Mary Barton: A Tale of Manchester Life, Volume 2

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B. Tauchnitz, 1849 - England - 423 pages

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Contents

I
3
II
7
III
10
IV
19
V
30
VI
52
VII
71
VIII
81
XXI
239
XXII
247
XXIII
257
XXIV
269
XXV
281
XXVI
290
XXVII
298
XXVIII
302

IX
98
X
116
XI
131
XII
146
XIV
156
XV
167
XVI
179
XVII
192
XVIII
203
XIX
214
XX
227
XXIX
310
XXX
317
XXXI
323
XXXII
328
XXXIII
333
XXXIV
353
XXXV
366
XXXVI
379
XXXVII
393
XXXVIII
400
XXXIX
410

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Page 410 - Touch us gently, Time ! Let us glide adown thy stream Gently, — as we sometimes glide Through a quiet dream ! Humble voyagers are We, Husband, wife, and children three — (One is lost, — an angel, fled To the azure overhead ! ) Touch us gently, Time ! We've not proud nor soaring wings : Our ambition, our content Lies in simple things. Humble voyagers are We, O'er Life's dim unsounded sea, Seeking only some calm clime : — Touch us gently, gentle Time ! EBENEZER ELLIOTT.
Page 7 - We're their slaves as long as we can work ; we pile up their fortunes with the sweat of our brows, and yet we are to live as separate as if we were in two worlds ; ay, as separate as Dives and Lazarus, with a great gulf betwixt us : but I know who was best off then,'' and he wound up his speech with a low chuckle that had no mirth in it.
Page 181 - No education had given him wisdom; and without wisdom, even love, with all its effects, too often works but harm. He acted to the best of his judgment, but it was a widely-erring judgment. The actions of the uneducated seem to me typified in those of Frankenstein, that monster of many human qualities, ungifted with a soul, a knowledge of the difference between good and evil.
Page 353 - FEAR no more the heat o' the sun Nor the furious winter's rages ; Thou thy worldly task hast done, Home art gone, and ta'en thy wages : Golden lads and girls all must, As chimney-sweepers, come to dust. Fear no more the frown o...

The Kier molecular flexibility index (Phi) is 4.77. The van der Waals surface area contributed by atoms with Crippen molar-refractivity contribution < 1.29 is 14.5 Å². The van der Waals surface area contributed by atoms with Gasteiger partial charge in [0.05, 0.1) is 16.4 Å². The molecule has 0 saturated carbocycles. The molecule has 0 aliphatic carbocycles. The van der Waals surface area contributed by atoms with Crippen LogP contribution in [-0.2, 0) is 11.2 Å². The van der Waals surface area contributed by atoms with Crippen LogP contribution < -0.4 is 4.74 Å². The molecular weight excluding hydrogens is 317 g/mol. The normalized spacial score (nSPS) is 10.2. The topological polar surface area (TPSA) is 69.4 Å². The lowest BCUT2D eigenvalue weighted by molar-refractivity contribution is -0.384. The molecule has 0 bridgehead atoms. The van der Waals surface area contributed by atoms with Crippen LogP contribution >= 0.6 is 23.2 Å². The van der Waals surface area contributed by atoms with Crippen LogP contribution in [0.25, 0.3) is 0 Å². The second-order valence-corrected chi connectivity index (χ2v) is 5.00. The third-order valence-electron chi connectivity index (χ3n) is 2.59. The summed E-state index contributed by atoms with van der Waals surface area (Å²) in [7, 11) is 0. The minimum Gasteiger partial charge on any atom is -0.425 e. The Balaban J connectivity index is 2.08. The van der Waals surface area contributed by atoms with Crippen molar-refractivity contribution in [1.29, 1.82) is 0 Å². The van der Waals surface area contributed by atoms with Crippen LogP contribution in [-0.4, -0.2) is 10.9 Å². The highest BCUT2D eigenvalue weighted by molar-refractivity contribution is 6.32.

Page 227 - Fantastic passions! maddening brawl! And shame and terror over all! Deeds to be hid which were not hid, Which all confused I could not know Whether I suffered, or I did: For all seemed guilt, remorse or woe, My own or others still the same Life-stifling fear, soul-stifling shame.
Page 310 - A WET sheet and a flowing sea, A wind that follows fast And fills the white and rustling sail And bends the gallant mast; And bends the gallant mast, my boys. While like the eagle free Away the good ship flies, and leaves Old England on the lee. O for a soft and gentle wind...
Page 131 - Mary, canst thou wreck his peace, Wha for thy sake wad gladly die? Or canst thou break that heart of his, Whase only faut is loving thee ? If love for love thou wilt na gie, At least be pity to me shown ! A thought ungentle canna be The thought o
Page 196 - While the men had stood grouped near the door, on their first entrance, Mr. Harry Carson had taken out his silver pencil, and had drawn an admirable caricature of them — lank, ragged, dispirited, and famine-stricken. Underneath he wrote a hasty quotation from the fat knight's well-known speech in Henry IV.
Page 1 - Whether the bitter complaints made by them, of the neglect which they experienced from the prosperous — especially from the masters whose fortunes they had helped to build up— were well-founded or no, it is not for me to judge.
Page 146 - THE MAID'S LAMENT. I loved him not ; and yet now he is gone I feel I am alone. I check'd him while he spoke ; yet could he speak Alas ! I would not check. For reasons not to love him once I sought, And wearied all my thought To vex myself and him : I now would give My love could he but live Who lately lived for me, and when he found Twas vain, in holy ground He hid his face amid the shades of death. I waste for him my breath Who wasted his for me : but mine returns, And this...